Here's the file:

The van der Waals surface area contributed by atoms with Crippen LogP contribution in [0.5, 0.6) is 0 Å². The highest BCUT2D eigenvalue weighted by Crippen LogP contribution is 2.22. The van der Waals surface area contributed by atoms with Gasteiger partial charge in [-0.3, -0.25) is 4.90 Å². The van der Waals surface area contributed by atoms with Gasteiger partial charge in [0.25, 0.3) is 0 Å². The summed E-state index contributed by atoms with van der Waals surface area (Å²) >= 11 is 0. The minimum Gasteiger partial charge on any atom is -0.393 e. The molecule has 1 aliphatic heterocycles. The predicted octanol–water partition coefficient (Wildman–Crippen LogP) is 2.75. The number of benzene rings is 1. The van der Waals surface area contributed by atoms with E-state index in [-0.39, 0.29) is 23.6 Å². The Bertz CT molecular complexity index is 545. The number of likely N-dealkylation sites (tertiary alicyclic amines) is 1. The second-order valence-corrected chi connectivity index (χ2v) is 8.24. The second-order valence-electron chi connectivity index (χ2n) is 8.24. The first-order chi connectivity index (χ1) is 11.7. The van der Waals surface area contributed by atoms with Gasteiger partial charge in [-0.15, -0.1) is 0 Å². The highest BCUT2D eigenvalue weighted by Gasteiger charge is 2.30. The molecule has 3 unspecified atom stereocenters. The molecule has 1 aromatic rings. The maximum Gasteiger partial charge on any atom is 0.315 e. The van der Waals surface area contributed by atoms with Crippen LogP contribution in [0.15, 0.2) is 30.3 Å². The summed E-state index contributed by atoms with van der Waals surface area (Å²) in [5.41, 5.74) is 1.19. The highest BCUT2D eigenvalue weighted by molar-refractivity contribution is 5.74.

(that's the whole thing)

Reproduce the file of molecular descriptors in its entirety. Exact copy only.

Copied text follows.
The van der Waals surface area contributed by atoms with Crippen LogP contribution in [0.5, 0.6) is 0 Å². The highest BCUT2D eigenvalue weighted by Crippen LogP contribution is 2.22. The van der Waals surface area contributed by atoms with Gasteiger partial charge in [-0.3, -0.25) is 4.90 Å². The van der Waals surface area contributed by atoms with Gasteiger partial charge in [0.25, 0.3) is 0 Å². The summed E-state index contributed by atoms with van der Waals surface area (Å²) >= 11 is 0. The minimum Gasteiger partial charge on any atom is -0.393 e. The molecule has 1 aliphatic heterocycles. The predicted octanol–water partition coefficient (Wildman–Crippen LogP) is 2.75. The number of benzene rings is 1. The van der Waals surface area contributed by atoms with E-state index in [-0.39, 0.29) is 23.6 Å². The Bertz CT molecular complexity index is 545. The number of likely N-dealkylation sites (tertiary alicyclic amines) is 1. The second-order valence-corrected chi connectivity index (χ2v) is 8.24. The second-order valence-electron chi connectivity index (χ2n) is 8.24. The first-order chi connectivity index (χ1) is 11.7. The van der Waals surface area contributed by atoms with Gasteiger partial charge in [-0.15, -0.1) is 0 Å². The highest BCUT2D eigenvalue weighted by Gasteiger charge is 2.30. The molecule has 3 unspecified atom stereocenters. The molecule has 1 aromatic rings. The maximum Gasteiger partial charge on any atom is 0.315 e. The van der Waals surface area contributed by atoms with Crippen LogP contribution in [0.15, 0.2) is 30.3 Å². The summed E-state index contributed by atoms with van der Waals surface area (Å²) in [5.41, 5.74) is 1.19. The highest BCUT2D eigenvalue weighted by molar-refractivity contribution is 5.74.